Tuesday, May 3, 2016

Kutch and Pott (Apr. 2, 2016)

California Dreaming
Writing straight tasting notes can be a chore, unless you can find some sort of unifying theme. Which is hard with pot-luck tastings such as this one. So I had to take creative liberties and rearrange the order of the wines in order to paint a more coherent picture. Or any picture at all.

I'll start off with a classic, Champagne:

Jacques Lassaigne, Le Cotet, n.v.

This is a single-vineyard from a small Aube producer. Although there is plenty of fruit, the character and personality - and there are just tons of these - are dominated by brioche and mushrooms. A lovely example of the merits of grower Champagne. 

Now let's look at some New World Pinots. The first is lovely, the other, well...less.

Kutch, Sonoma Coast, Falstaff Vineyards, Pinot Noir, 2014

Red fruit, with floral trimmings and white pepper. Very pure, a little sweet, its structure driven by acidity. Finessed and lithe, with soft tannins on the finish. 

Domaine Serene, Oregon, Williamette Valley, Mark Bradford  Vineyards, 2004

Extracted and a little sweet, mint adding some complexity. Plodding. Or maybe just stumbling. Either way, I'll pass.

On to two that really express all that I loathe about ripe, extracted wines.

Tor, Napa Valley, Yountville, Mast Valley, Cabernet Sauvignon, 2006

Starts as black prunes. Stays that way. I'm searching to find something nice to say about it, and the only thing I can think of is that Tor Books published Philip K. Dick. I don't think the two enterprises are related, but Dick was great and lived in California.

Pott, Napa Valley, Kaliholmanok, 2013

Obnoxiously ripe. Maybe it will improve, as Amit had opened a a different wine from the same producer four years ago I did like. The good thing about my dislike of it is I'll never have to order it off a wine list in a restaurant. Spell checkers all over the world hate that name,

I don't like Chateauneufs much. Or Brunellos. But this pair could send me back to the fold, if I could be assured they represent a trend.

Pegau, Chateaneuf du Pape, Cuvée Laurence, 2004

Tar and spices that I had me guessing Barolo at first, but no, it's a Chateauneuf, and one I liked when I was still drinking the stuff every now and then. This is very good, without the brett I remembered from previous vintages. I like. 

Altesino, Brunello di Montalcino, 2004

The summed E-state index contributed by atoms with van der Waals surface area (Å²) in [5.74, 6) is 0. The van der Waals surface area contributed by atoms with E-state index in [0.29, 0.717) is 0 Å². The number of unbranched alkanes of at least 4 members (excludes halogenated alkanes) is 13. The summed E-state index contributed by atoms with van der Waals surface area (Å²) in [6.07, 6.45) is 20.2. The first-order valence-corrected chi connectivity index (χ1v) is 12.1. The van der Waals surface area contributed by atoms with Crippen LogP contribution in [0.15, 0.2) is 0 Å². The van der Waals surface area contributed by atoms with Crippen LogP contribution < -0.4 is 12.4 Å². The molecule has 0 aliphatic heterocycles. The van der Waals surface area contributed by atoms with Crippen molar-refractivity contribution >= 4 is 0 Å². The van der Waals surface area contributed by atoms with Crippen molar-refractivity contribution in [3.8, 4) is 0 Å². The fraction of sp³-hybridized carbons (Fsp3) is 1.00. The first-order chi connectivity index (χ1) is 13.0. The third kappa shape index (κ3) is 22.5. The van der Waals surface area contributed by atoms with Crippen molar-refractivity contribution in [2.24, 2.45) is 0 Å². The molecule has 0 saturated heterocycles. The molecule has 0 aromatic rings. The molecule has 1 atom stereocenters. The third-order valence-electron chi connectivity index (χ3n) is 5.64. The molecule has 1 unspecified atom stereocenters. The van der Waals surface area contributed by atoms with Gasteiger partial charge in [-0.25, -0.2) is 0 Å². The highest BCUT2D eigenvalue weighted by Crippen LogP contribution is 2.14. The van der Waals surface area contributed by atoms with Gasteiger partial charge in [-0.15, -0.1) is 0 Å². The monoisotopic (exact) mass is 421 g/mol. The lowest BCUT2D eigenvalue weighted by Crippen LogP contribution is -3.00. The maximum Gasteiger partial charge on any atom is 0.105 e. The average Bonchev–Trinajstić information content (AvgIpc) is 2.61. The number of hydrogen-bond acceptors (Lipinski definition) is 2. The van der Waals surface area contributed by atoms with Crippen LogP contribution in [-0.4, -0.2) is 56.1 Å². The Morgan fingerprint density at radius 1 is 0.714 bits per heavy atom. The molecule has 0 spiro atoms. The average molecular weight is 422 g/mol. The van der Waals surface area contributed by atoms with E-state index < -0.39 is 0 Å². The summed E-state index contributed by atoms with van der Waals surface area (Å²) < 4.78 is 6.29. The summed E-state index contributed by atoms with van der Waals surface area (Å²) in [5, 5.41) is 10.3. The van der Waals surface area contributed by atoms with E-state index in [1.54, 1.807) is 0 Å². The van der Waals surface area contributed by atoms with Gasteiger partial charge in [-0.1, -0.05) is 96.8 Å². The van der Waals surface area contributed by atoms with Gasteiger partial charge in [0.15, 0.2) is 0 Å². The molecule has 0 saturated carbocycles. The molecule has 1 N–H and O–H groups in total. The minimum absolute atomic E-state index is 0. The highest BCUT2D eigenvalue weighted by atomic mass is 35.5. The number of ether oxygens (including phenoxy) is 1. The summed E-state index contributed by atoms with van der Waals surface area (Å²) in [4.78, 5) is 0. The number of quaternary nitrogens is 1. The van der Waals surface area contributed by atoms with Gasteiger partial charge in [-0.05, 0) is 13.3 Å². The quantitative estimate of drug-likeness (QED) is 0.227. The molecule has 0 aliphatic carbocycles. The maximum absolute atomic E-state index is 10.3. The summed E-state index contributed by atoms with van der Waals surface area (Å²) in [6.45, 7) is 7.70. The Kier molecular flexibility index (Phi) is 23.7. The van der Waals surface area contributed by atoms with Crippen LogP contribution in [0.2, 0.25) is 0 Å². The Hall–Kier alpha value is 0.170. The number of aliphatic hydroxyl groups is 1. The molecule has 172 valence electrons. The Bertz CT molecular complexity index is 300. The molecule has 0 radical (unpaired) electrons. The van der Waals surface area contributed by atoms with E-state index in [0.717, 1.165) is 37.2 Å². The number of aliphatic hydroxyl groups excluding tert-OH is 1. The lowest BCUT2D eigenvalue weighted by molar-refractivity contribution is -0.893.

Very tasty and savory, showing a rusty, not rustic, side. with black fruit decorated by iron and hide, and focused, savory tannins. Too bad Wine Route stopped importing these - I'd bite.

Then two Old World gems. One a faded beauty, yet still showing the greatness of a legendary property. The other an exotic, graceful ballerina.

Chateau Margaux, Margaux 1er Cru, 1976

This shows a fascinating nose, with something that is wholesomely dirty (not brett, more like clean horse hide), but without the exotic sexiness of the AOC, never mind the Chateau. The palate is clean and savory, and very straightforward. 1976 was not a great vintage in Bordeaux, but despite its lackluster softness, this is still a good drop.

David Duband, Grand Cru Echezeaux, 2004

This is a great wine, the star of the night, that our host pulled out of the cellar as a bonus. It has the languid ripeness I love in Bourgognes, with fresh red fruit and exotic spices. It is the kind of Grand Cru that impresses by elegance and off the cuff ease and not power and one of the best 2004's I've ever had.

Next, an oddity, but one I'd welcome to my home.

Peyre Rose, Coteaux-du-Languedoc, Oro, 1996

How much of an oddity is this? When I googled it, I couldn't find any English site selling the damn thing. So it's salty and biting and comes off like an unfortified sherry, but I can't for the life of me figure out if that was the intent.  

Finally, the two whites that did cap off the great evening in actuality and not just in the post.

Dönnhoff, Nahe, Oberhäuser Brücke, Riesling Spätlese, 2007

Petrol, slate, peaches, sauteed herbs - these are the descriptors I can pick out, but the overall aromatic effect goes even beyond that. Despite that wonderful nose, there is a sense that like many a Spätlese these days, it is more of an Auslese. Thus, it is maybe too fat to be great, but lovely nonetheless.

Egon Muller, Mosel-Saar-Ruwer, Scharzhofberger, Riesling Kabinett 2007

Muller picks Kabinett at ripeness levels that I'm guessing would have been a Spätlese elsewhere and elsewhen. He might not be unique in that regard, but anyway, this continues a theme of wines playing above their pradikat. It is tauter, drier, than the Brücke, full of potent energy. It doesn't really have the typical Mosel nose, but it doesn't matter, it is simply an expression of the vineyard and the winemaker rather than a representative of the region. 

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